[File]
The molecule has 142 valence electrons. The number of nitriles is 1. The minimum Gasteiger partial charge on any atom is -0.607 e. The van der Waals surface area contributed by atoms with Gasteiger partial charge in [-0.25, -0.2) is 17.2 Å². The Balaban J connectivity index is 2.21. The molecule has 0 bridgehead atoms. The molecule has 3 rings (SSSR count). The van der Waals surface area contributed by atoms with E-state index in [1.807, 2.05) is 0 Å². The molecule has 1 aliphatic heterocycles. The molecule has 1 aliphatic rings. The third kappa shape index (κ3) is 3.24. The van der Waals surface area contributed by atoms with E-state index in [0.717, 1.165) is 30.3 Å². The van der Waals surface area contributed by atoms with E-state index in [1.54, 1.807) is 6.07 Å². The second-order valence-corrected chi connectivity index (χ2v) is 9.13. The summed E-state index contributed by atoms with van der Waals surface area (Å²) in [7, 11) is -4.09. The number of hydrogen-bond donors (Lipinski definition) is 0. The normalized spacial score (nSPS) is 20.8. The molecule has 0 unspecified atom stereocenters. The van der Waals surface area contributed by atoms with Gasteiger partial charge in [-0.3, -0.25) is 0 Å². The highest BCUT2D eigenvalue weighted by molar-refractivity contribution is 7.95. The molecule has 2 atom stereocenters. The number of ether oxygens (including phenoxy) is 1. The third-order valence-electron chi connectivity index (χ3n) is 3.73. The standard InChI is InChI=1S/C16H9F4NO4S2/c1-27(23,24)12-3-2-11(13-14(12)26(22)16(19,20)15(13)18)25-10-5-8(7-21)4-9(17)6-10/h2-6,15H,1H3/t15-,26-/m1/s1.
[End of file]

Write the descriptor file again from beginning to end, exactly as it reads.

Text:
The molecule has 142 valence electrons. The number of nitriles is 1. The minimum Gasteiger partial charge on any atom is -0.607 e. The van der Waals surface area contributed by atoms with Gasteiger partial charge in [-0.25, -0.2) is 17.2 Å². The Balaban J connectivity index is 2.21. The molecule has 0 bridgehead atoms. The molecule has 3 rings (SSSR count). The van der Waals surface area contributed by atoms with E-state index in [1.807, 2.05) is 0 Å². The molecule has 1 aliphatic heterocycles. The molecule has 1 aliphatic rings. The third kappa shape index (κ3) is 3.24. The van der Waals surface area contributed by atoms with E-state index in [0.717, 1.165) is 30.3 Å². The van der Waals surface area contributed by atoms with E-state index in [1.54, 1.807) is 6.07 Å². The second-order valence-corrected chi connectivity index (χ2v) is 9.13. The summed E-state index contributed by atoms with van der Waals surface area (Å²) in [7, 11) is -4.09. The number of hydrogen-bond donors (Lipinski definition) is 0. The normalized spacial score (nSPS) is 20.8. The molecule has 0 unspecified atom stereocenters. The van der Waals surface area contributed by atoms with Gasteiger partial charge in [-0.3, -0.25) is 0 Å². The highest BCUT2D eigenvalue weighted by molar-refractivity contribution is 7.95. The molecule has 2 atom stereocenters. The number of ether oxygens (including phenoxy) is 1. The third-order valence-electron chi connectivity index (χ3n) is 3.73. The standard InChI is InChI=1S/C16H9F4NO4S2/c1-27(23,24)12-3-2-11(13-14(12)26(22)16(19,20)15(13)18)25-10-5-8(7-21)4-9(17)6-10/h2-6,15H,1H3/t15-,26-/m1/s1.